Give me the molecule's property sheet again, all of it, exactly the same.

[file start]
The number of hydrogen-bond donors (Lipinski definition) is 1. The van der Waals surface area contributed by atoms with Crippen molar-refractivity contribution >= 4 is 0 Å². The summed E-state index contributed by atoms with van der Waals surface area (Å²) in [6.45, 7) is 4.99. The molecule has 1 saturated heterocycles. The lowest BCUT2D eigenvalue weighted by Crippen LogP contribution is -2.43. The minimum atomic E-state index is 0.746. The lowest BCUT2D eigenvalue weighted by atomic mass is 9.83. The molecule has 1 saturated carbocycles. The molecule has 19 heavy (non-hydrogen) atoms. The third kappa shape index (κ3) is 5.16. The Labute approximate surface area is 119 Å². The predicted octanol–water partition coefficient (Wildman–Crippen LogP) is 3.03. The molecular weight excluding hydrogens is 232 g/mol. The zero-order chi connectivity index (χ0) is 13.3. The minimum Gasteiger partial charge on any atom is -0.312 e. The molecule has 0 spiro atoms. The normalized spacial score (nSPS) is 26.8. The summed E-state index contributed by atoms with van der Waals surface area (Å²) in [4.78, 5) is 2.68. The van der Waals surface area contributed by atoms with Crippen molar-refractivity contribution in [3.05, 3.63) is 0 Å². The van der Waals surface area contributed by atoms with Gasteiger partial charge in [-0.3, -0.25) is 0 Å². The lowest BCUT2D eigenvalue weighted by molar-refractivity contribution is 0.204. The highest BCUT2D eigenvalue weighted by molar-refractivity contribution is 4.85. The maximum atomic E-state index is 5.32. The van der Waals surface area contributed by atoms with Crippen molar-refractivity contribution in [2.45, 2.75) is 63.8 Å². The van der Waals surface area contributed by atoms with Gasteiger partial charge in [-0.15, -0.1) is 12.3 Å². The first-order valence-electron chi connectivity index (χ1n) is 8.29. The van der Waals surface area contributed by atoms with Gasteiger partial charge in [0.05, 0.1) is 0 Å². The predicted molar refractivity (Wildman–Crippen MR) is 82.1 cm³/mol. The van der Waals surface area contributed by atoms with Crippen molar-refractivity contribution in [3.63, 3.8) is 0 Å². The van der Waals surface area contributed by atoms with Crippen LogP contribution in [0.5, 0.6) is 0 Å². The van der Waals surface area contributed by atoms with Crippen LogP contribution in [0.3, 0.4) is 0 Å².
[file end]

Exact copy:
The number of hydrogen-bond donors (Lipinski definition) is 1. The van der Waals surface area contributed by atoms with Crippen molar-refractivity contribution >= 4 is 0 Å². The summed E-state index contributed by atoms with van der Waals surface area (Å²) in [6.45, 7) is 4.99. The molecule has 1 saturated heterocycles. The lowest BCUT2D eigenvalue weighted by Crippen LogP contribution is -2.43. The minimum atomic E-state index is 0.746. The lowest BCUT2D eigenvalue weighted by atomic mass is 9.83. The molecule has 1 saturated carbocycles. The molecule has 19 heavy (non-hydrogen) atoms. The third kappa shape index (κ3) is 5.16. The Labute approximate surface area is 119 Å². The predicted octanol–water partition coefficient (Wildman–Crippen LogP) is 3.03. The molecular weight excluding hydrogens is 232 g/mol. The zero-order chi connectivity index (χ0) is 13.3. The minimum Gasteiger partial charge on any atom is -0.312 e. The molecule has 0 spiro atoms. The normalized spacial score (nSPS) is 26.8. The summed E-state index contributed by atoms with van der Waals surface area (Å²) in [4.78, 5) is 2.68. The van der Waals surface area contributed by atoms with Crippen molar-refractivity contribution in [3.05, 3.63) is 0 Å². The van der Waals surface area contributed by atoms with Gasteiger partial charge in [-0.3, -0.25) is 0 Å². The lowest BCUT2D eigenvalue weighted by molar-refractivity contribution is 0.204. The highest BCUT2D eigenvalue weighted by molar-refractivity contribution is 4.85. The maximum atomic E-state index is 5.32. The van der Waals surface area contributed by atoms with Crippen molar-refractivity contribution in [2.45, 2.75) is 63.8 Å². The van der Waals surface area contributed by atoms with Gasteiger partial charge in [-0.15, -0.1) is 12.3 Å². The first-order valence-electron chi connectivity index (χ1n) is 8.29. The van der Waals surface area contributed by atoms with Gasteiger partial charge in [0.05, 0.1) is 0 Å². The predicted molar refractivity (Wildman–Crippen MR) is 82.1 cm³/mol. The van der Waals surface area contributed by atoms with Crippen molar-refractivity contribution in [3.63, 3.8) is 0 Å². The van der Waals surface area contributed by atoms with Crippen LogP contribution in [0.5, 0.6) is 0 Å². The van der Waals surface area contributed by atoms with Crippen LogP contribution in [0.3, 0.4) is 0 Å².